Centre seeks states' views on sugar decontrol report

Centre seeks states' views on sugar decontrol report New Delhi: Speeding up work to decide on decontrolling the sugar sector, the Centre has sought the views of the state governments on the Rangarajan report by the month-end.

Sugar is a regulated sector in the country. The sector is controlled by the government right from production through marketing of the commodity.

"We have written to the state governments to give their views on the Rangarajan report on sugar decontrol," a senior Food Ministry official said.

The consensus of the state governments on the report is vital. The states have been asked to send their views by end of the current month, the official said.

The report on sugar sector decontrol, prepared by PMEAC Chairman C Rangarajan-led panel of eight members, suggests scrapping of major government controls on the sugar sector as part of the reform.

The industry has been demanding immediate withdrawal of some of the controls saying it would help achieve higher growth of 15-20 percent and boost investment into the sugar sector.

Recently, Food Minister K V Thomas had said the government would take call on the report by December.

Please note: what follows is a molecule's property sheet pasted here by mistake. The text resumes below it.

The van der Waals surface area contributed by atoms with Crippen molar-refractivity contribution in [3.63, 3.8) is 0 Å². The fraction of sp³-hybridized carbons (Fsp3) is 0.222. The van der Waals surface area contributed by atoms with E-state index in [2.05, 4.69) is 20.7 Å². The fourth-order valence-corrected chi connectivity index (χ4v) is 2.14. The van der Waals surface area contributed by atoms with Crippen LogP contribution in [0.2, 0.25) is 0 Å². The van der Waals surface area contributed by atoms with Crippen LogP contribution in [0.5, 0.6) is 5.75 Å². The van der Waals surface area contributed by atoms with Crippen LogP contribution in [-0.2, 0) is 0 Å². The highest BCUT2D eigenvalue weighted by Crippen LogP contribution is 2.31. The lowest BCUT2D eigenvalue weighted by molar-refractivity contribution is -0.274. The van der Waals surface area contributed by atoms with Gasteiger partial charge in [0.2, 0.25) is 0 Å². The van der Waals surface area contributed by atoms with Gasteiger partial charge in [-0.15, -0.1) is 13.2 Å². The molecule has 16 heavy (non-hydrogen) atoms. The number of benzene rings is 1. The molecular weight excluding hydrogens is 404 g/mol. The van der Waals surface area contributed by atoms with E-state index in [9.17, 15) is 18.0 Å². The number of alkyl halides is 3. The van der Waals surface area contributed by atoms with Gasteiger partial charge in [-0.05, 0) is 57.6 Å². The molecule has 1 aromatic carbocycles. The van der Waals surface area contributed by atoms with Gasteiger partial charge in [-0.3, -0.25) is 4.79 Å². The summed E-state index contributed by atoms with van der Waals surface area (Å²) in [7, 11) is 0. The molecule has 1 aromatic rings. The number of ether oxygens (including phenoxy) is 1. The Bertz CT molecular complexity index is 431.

Barring two key regulations with respect to fixing sugarcane price and sharing of 70 percent revenue by sugar firms with farmers, the Rangarajan report has suggested giving freedom to mills to sell sugar in the open market and having a stable export and import policy.

It has recommended removal of obligation on part of mills to supply 10 percent of sugar at cheaper rate to the government to meet the ration shops demand.

In the long term, it has recommended doing away with the cane area reservation and minimum distance criteria between sugar mills besides suggesting removal of controls on by-products like molasses.

The Rangarajan panel is not the first committee set up by the government to study reforms in the sugar industry. Recommendations of the Tuteja Committee and Thorat Committee have not yet been implemented.

PTI